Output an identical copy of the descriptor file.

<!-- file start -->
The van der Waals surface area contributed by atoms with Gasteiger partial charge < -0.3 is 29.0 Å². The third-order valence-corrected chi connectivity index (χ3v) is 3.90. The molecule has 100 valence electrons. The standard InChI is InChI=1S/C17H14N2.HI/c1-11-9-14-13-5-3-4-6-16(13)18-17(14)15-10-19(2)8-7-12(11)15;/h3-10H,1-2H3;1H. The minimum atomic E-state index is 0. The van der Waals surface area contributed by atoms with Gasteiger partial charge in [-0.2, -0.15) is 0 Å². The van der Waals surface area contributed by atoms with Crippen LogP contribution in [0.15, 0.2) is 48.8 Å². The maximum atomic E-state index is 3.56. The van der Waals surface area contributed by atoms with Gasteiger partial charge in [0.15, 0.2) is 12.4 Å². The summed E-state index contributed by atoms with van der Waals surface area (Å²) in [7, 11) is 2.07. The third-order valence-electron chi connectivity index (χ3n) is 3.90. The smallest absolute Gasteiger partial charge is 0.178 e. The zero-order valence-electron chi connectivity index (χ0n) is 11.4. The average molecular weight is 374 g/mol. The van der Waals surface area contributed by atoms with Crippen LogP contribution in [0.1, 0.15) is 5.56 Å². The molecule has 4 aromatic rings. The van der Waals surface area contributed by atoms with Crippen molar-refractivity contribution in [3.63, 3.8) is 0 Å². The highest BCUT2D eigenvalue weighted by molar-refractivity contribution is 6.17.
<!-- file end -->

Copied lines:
The van der Waals surface area contributed by atoms with Gasteiger partial charge < -0.3 is 29.0 Å². The third-order valence-corrected chi connectivity index (χ3v) is 3.90. The molecule has 100 valence electrons. The standard InChI is InChI=1S/C17H14N2.HI/c1-11-9-14-13-5-3-4-6-16(13)18-17(14)15-10-19(2)8-7-12(11)15;/h3-10H,1-2H3;1H. The minimum atomic E-state index is 0. The van der Waals surface area contributed by atoms with Gasteiger partial charge in [-0.2, -0.15) is 0 Å². The van der Waals surface area contributed by atoms with Crippen LogP contribution in [0.15, 0.2) is 48.8 Å². The maximum atomic E-state index is 3.56. The van der Waals surface area contributed by atoms with Gasteiger partial charge in [0.15, 0.2) is 12.4 Å². The summed E-state index contributed by atoms with van der Waals surface area (Å²) in [7, 11) is 2.07. The third-order valence-electron chi connectivity index (χ3n) is 3.90. The smallest absolute Gasteiger partial charge is 0.178 e. The zero-order valence-electron chi connectivity index (χ0n) is 11.4. The average molecular weight is 374 g/mol. The van der Waals surface area contributed by atoms with Crippen LogP contribution in [0.1, 0.15) is 5.56 Å². The molecule has 4 aromatic rings. The van der Waals surface area contributed by atoms with Crippen molar-refractivity contribution in [3.63, 3.8) is 0 Å². The highest BCUT2D eigenvalue weighted by molar-refractivity contribution is 6.17.